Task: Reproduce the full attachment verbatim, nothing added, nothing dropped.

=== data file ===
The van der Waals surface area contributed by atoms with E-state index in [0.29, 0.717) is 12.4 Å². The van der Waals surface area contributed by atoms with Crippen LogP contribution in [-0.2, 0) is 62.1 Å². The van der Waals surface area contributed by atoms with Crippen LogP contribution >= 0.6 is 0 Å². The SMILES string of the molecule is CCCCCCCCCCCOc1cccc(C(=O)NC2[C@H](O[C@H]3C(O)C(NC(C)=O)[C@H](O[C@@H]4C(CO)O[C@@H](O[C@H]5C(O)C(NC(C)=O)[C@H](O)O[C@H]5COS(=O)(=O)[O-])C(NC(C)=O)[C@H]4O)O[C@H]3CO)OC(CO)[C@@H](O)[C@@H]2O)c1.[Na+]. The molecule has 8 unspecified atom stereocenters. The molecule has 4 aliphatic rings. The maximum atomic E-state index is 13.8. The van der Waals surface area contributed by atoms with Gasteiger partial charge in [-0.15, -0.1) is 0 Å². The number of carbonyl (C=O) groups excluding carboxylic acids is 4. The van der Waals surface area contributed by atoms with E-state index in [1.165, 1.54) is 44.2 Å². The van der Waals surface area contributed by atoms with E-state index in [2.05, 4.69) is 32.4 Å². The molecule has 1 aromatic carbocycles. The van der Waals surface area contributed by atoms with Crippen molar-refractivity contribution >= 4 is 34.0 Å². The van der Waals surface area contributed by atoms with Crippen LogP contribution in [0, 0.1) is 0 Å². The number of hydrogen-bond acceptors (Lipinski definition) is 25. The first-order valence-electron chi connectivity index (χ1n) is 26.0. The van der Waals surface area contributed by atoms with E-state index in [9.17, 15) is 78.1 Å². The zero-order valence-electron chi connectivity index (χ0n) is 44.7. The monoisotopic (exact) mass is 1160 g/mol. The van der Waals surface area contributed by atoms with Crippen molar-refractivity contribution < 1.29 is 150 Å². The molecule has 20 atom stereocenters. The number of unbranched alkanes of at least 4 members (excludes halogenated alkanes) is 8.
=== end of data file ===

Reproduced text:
The van der Waals surface area contributed by atoms with E-state index in [0.29, 0.717) is 12.4 Å². The van der Waals surface area contributed by atoms with Crippen LogP contribution in [-0.2, 0) is 62.1 Å². The van der Waals surface area contributed by atoms with Crippen LogP contribution >= 0.6 is 0 Å². The SMILES string of the molecule is CCCCCCCCCCCOc1cccc(C(=O)NC2[C@H](O[C@H]3C(O)C(NC(C)=O)[C@H](O[C@@H]4C(CO)O[C@@H](O[C@H]5C(O)C(NC(C)=O)[C@H](O)O[C@H]5COS(=O)(=O)[O-])C(NC(C)=O)[C@H]4O)O[C@H]3CO)OC(CO)[C@@H](O)[C@@H]2O)c1.[Na+]. The molecule has 8 unspecified atom stereocenters. The molecule has 4 aliphatic rings. The maximum atomic E-state index is 13.8. The van der Waals surface area contributed by atoms with Gasteiger partial charge in [-0.15, -0.1) is 0 Å². The number of carbonyl (C=O) groups excluding carboxylic acids is 4. The van der Waals surface area contributed by atoms with E-state index in [1.165, 1.54) is 44.2 Å². The van der Waals surface area contributed by atoms with E-state index in [2.05, 4.69) is 32.4 Å². The molecule has 1 aromatic carbocycles. The van der Waals surface area contributed by atoms with Crippen molar-refractivity contribution >= 4 is 34.0 Å². The van der Waals surface area contributed by atoms with Crippen LogP contribution in [0, 0.1) is 0 Å². The number of hydrogen-bond acceptors (Lipinski definition) is 25. The first-order valence-electron chi connectivity index (χ1n) is 26.0. The van der Waals surface area contributed by atoms with E-state index in [9.17, 15) is 78.1 Å². The zero-order valence-electron chi connectivity index (χ0n) is 44.7. The monoisotopic (exact) mass is 1160 g/mol. The van der Waals surface area contributed by atoms with Crippen molar-refractivity contribution < 1.29 is 150 Å². The molecule has 20 atom stereocenters. The number of unbranched alkanes of at least 4 members (excludes halogenated alkanes) is 8.